UCLA astrophysics professor Andrea Ghez is honored for her pioneering research on the Milky Way’s supermassive black hole.
Ghez shares half of the prize with Reinhard Genzel of UC Berkeley and the Max Planck Institute for Extraterrestrial Physics. The Nobel committee praised them for “the discovery of a supermassive compact object at the centre of our galaxy.” The other half of the prize was awarded to Roger Penrose of the University of Oxford “for the discovery that black hole formation is a robust prediction of the general theory of relativity.”
In July 2019, the journal Science published a study by Ghez and her research group that is the most comprehensive test of Albert Einstein’s iconic general theory of relativity near the monstrous black hole at the center of our galaxy. Although she concluded that “Einstein’s right, at least for now,” the research group is continuing to test Einstein’s theory, which she says cannot fully explain gravity inside a black hole.
Ghez studies more than 3,000 stars that orbit the supermassive black hole. Black holes have such high density that nothing can escape their gravitational pull, not even light. The center of the vast majority of galaxies appears to have a supermassive black hole, she said.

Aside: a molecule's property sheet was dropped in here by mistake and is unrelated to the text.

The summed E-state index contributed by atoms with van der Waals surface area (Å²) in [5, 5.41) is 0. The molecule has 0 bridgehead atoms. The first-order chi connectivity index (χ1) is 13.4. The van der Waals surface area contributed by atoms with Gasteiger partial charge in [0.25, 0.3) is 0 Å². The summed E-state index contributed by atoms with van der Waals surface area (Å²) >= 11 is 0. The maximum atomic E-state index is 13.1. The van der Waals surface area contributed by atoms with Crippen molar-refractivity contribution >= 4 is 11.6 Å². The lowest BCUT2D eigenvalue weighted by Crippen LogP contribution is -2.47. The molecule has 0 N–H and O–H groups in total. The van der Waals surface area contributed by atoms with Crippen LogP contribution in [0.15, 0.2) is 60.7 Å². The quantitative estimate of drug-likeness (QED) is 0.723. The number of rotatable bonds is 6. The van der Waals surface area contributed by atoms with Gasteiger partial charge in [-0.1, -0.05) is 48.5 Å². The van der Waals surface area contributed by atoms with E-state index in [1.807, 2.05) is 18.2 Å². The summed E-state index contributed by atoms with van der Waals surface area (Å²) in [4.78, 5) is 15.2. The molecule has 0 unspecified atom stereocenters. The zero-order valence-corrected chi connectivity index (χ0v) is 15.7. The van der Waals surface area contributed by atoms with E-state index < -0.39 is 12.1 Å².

“I’m thrilled and incredibly honored to receive a Nobel Prize in physics,” said Ghez, who is director of the UCLA Galactic Center Group. “The research the Nobel committee is honoring today is the product of a wonderful collaboration among the scientists in the UCLA Galactic Center Orbits Initiative and the University of California’s wise investment in the W.M. Keck Observatory.
“We have cutting-edge tools and a world-class research team, and that combination makes discovery tremendous fun. Our understanding of how the universe works is still so incomplete. The Nobel Prize is fabulous, but we still have a lot to learn.”
Source: UCLA Newsroom
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